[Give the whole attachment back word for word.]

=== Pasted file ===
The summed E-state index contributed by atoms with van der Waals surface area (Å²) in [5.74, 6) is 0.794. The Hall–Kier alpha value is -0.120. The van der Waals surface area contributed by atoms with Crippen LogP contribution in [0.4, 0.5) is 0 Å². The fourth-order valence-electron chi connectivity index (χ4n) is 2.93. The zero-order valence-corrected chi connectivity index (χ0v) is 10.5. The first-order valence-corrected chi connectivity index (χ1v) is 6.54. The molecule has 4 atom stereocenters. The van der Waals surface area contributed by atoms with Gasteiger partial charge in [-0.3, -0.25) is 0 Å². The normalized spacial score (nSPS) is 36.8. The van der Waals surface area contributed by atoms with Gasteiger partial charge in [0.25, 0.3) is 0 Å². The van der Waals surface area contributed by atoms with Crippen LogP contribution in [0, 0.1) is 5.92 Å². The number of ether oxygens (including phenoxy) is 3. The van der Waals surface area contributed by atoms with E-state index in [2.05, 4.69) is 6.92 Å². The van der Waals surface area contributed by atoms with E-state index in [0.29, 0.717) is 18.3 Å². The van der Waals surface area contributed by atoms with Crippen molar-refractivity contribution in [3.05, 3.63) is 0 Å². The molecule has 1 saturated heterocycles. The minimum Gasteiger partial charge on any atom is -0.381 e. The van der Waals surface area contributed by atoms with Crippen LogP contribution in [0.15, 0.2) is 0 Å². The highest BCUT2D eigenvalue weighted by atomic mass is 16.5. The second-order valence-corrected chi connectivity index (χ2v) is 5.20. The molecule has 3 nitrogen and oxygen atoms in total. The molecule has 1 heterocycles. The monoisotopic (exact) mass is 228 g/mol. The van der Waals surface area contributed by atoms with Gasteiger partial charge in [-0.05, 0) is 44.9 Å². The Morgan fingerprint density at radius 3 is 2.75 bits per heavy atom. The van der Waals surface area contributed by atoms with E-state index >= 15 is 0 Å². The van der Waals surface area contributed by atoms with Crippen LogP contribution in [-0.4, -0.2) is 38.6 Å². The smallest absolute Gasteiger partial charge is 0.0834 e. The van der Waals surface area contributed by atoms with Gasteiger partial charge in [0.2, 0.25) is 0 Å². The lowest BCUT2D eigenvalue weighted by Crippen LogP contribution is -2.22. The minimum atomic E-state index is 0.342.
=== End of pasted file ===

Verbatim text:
The summed E-state index contributed by atoms with van der Waals surface area (Å²) in [5.74, 6) is 0.794. The Hall–Kier alpha value is -0.120. The van der Waals surface area contributed by atoms with Crippen LogP contribution in [0.4, 0.5) is 0 Å². The fourth-order valence-electron chi connectivity index (χ4n) is 2.93. The zero-order valence-corrected chi connectivity index (χ0v) is 10.5. The first-order valence-corrected chi connectivity index (χ1v) is 6.54. The molecule has 4 atom stereocenters. The van der Waals surface area contributed by atoms with Gasteiger partial charge in [-0.3, -0.25) is 0 Å². The normalized spacial score (nSPS) is 36.8. The van der Waals surface area contributed by atoms with Gasteiger partial charge in [0.25, 0.3) is 0 Å². The van der Waals surface area contributed by atoms with Crippen LogP contribution in [0, 0.1) is 5.92 Å². The number of ether oxygens (including phenoxy) is 3. The van der Waals surface area contributed by atoms with E-state index in [2.05, 4.69) is 6.92 Å². The van der Waals surface area contributed by atoms with E-state index in [0.29, 0.717) is 18.3 Å². The van der Waals surface area contributed by atoms with Crippen molar-refractivity contribution in [3.05, 3.63) is 0 Å². The molecule has 1 saturated heterocycles. The minimum Gasteiger partial charge on any atom is -0.381 e. The van der Waals surface area contributed by atoms with Crippen LogP contribution in [0.15, 0.2) is 0 Å². The highest BCUT2D eigenvalue weighted by atomic mass is 16.5. The second-order valence-corrected chi connectivity index (χ2v) is 5.20. The molecule has 3 nitrogen and oxygen atoms in total. The molecule has 1 heterocycles. The monoisotopic (exact) mass is 228 g/mol. The van der Waals surface area contributed by atoms with Gasteiger partial charge in [-0.05, 0) is 44.9 Å². The Morgan fingerprint density at radius 3 is 2.75 bits per heavy atom. The van der Waals surface area contributed by atoms with E-state index >= 15 is 0 Å². The van der Waals surface area contributed by atoms with Crippen LogP contribution in [-0.4, -0.2) is 38.6 Å². The smallest absolute Gasteiger partial charge is 0.0834 e. The van der Waals surface area contributed by atoms with Gasteiger partial charge in [0.2, 0.25) is 0 Å². The lowest BCUT2D eigenvalue weighted by Crippen LogP contribution is -2.22. The minimum atomic E-state index is 0.342.